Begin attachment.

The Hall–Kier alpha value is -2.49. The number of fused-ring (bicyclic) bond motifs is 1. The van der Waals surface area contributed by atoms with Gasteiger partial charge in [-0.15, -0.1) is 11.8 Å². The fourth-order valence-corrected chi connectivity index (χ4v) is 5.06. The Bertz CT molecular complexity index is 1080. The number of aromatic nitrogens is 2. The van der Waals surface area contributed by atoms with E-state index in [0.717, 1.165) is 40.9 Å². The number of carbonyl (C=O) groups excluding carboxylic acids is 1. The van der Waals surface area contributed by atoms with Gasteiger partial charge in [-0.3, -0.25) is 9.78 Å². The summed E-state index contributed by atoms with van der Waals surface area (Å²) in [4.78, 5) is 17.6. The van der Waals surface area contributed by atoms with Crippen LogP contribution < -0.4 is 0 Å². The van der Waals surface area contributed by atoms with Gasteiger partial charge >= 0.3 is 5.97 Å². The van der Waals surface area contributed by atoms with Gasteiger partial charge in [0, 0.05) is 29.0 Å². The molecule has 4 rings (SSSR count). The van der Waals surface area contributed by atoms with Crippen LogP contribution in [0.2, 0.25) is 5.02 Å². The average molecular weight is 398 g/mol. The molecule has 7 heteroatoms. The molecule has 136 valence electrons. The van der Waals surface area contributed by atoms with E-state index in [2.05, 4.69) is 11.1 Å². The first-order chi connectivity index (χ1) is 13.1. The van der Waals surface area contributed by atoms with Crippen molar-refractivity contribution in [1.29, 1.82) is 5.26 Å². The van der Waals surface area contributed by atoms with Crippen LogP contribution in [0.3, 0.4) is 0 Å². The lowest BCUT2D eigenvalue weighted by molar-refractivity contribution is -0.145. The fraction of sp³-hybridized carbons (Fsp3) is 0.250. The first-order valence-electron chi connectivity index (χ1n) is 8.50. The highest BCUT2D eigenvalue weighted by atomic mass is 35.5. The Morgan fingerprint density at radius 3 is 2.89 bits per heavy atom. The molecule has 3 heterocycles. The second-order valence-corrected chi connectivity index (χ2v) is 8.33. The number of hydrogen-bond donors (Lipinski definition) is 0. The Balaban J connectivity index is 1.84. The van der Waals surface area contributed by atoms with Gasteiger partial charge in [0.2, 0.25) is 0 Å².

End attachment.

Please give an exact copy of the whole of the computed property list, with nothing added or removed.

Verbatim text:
The Hall–Kier alpha value is -2.49. The number of fused-ring (bicyclic) bond motifs is 1. The van der Waals surface area contributed by atoms with Gasteiger partial charge in [-0.15, -0.1) is 11.8 Å². The fourth-order valence-corrected chi connectivity index (χ4v) is 5.06. The Bertz CT molecular complexity index is 1080. The number of aromatic nitrogens is 2. The van der Waals surface area contributed by atoms with E-state index in [0.717, 1.165) is 40.9 Å². The number of carbonyl (C=O) groups excluding carboxylic acids is 1. The van der Waals surface area contributed by atoms with Gasteiger partial charge in [-0.3, -0.25) is 9.78 Å². The summed E-state index contributed by atoms with van der Waals surface area (Å²) in [4.78, 5) is 17.6. The van der Waals surface area contributed by atoms with Crippen LogP contribution < -0.4 is 0 Å². The van der Waals surface area contributed by atoms with Gasteiger partial charge >= 0.3 is 5.97 Å². The van der Waals surface area contributed by atoms with Gasteiger partial charge in [0, 0.05) is 29.0 Å². The molecule has 4 rings (SSSR count). The van der Waals surface area contributed by atoms with Crippen LogP contribution in [0.2, 0.25) is 5.02 Å². The average molecular weight is 398 g/mol. The molecule has 7 heteroatoms. The molecule has 136 valence electrons. The van der Waals surface area contributed by atoms with E-state index in [2.05, 4.69) is 11.1 Å². The first-order chi connectivity index (χ1) is 13.1. The van der Waals surface area contributed by atoms with Crippen molar-refractivity contribution in [1.29, 1.82) is 5.26 Å². The van der Waals surface area contributed by atoms with Crippen LogP contribution in [0.3, 0.4) is 0 Å². The lowest BCUT2D eigenvalue weighted by molar-refractivity contribution is -0.145. The fraction of sp³-hybridized carbons (Fsp3) is 0.250. The first-order valence-electron chi connectivity index (χ1n) is 8.50. The highest BCUT2D eigenvalue weighted by atomic mass is 35.5. The Morgan fingerprint density at radius 3 is 2.89 bits per heavy atom. The molecule has 3 heterocycles. The second-order valence-corrected chi connectivity index (χ2v) is 8.33. The number of hydrogen-bond donors (Lipinski definition) is 0. The Balaban J connectivity index is 1.84. The van der Waals surface area contributed by atoms with Gasteiger partial charge in [0.2, 0.25) is 0 Å².